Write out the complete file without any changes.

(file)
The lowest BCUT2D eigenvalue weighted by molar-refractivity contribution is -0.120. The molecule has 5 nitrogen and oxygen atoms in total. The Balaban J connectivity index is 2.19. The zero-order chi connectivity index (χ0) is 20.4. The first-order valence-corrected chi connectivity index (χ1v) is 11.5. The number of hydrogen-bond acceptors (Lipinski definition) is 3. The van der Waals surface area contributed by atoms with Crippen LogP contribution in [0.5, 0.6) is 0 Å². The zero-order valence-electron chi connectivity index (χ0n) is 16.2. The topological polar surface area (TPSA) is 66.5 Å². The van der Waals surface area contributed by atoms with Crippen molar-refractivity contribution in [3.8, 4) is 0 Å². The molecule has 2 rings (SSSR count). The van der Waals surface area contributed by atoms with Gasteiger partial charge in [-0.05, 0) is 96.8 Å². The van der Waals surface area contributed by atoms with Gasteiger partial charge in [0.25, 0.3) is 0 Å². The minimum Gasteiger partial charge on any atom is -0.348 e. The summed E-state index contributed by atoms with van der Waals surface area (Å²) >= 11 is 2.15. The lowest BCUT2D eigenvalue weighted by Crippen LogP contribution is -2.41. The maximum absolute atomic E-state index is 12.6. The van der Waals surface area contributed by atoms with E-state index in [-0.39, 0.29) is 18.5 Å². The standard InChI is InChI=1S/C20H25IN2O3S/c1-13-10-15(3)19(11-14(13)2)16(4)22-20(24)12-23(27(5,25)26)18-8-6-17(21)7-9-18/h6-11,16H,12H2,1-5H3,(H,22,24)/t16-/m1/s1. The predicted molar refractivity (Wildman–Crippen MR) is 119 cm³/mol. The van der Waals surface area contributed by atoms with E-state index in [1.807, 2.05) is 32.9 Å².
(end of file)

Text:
The lowest BCUT2D eigenvalue weighted by molar-refractivity contribution is -0.120. The molecule has 5 nitrogen and oxygen atoms in total. The Balaban J connectivity index is 2.19. The zero-order chi connectivity index (χ0) is 20.4. The first-order valence-corrected chi connectivity index (χ1v) is 11.5. The number of hydrogen-bond acceptors (Lipinski definition) is 3. The van der Waals surface area contributed by atoms with Crippen LogP contribution in [0.5, 0.6) is 0 Å². The zero-order valence-electron chi connectivity index (χ0n) is 16.2. The topological polar surface area (TPSA) is 66.5 Å². The van der Waals surface area contributed by atoms with Crippen molar-refractivity contribution in [3.8, 4) is 0 Å². The molecule has 2 rings (SSSR count). The van der Waals surface area contributed by atoms with Gasteiger partial charge in [-0.05, 0) is 96.8 Å². The van der Waals surface area contributed by atoms with Gasteiger partial charge in [0.25, 0.3) is 0 Å². The minimum Gasteiger partial charge on any atom is -0.348 e. The summed E-state index contributed by atoms with van der Waals surface area (Å²) >= 11 is 2.15. The lowest BCUT2D eigenvalue weighted by Crippen LogP contribution is -2.41. The maximum absolute atomic E-state index is 12.6. The van der Waals surface area contributed by atoms with E-state index in [-0.39, 0.29) is 18.5 Å². The standard InChI is InChI=1S/C20H25IN2O3S/c1-13-10-15(3)19(11-14(13)2)16(4)22-20(24)12-23(27(5,25)26)18-8-6-17(21)7-9-18/h6-11,16H,12H2,1-5H3,(H,22,24)/t16-/m1/s1. The predicted molar refractivity (Wildman–Crippen MR) is 119 cm³/mol. The van der Waals surface area contributed by atoms with E-state index in [1.807, 2.05) is 32.9 Å².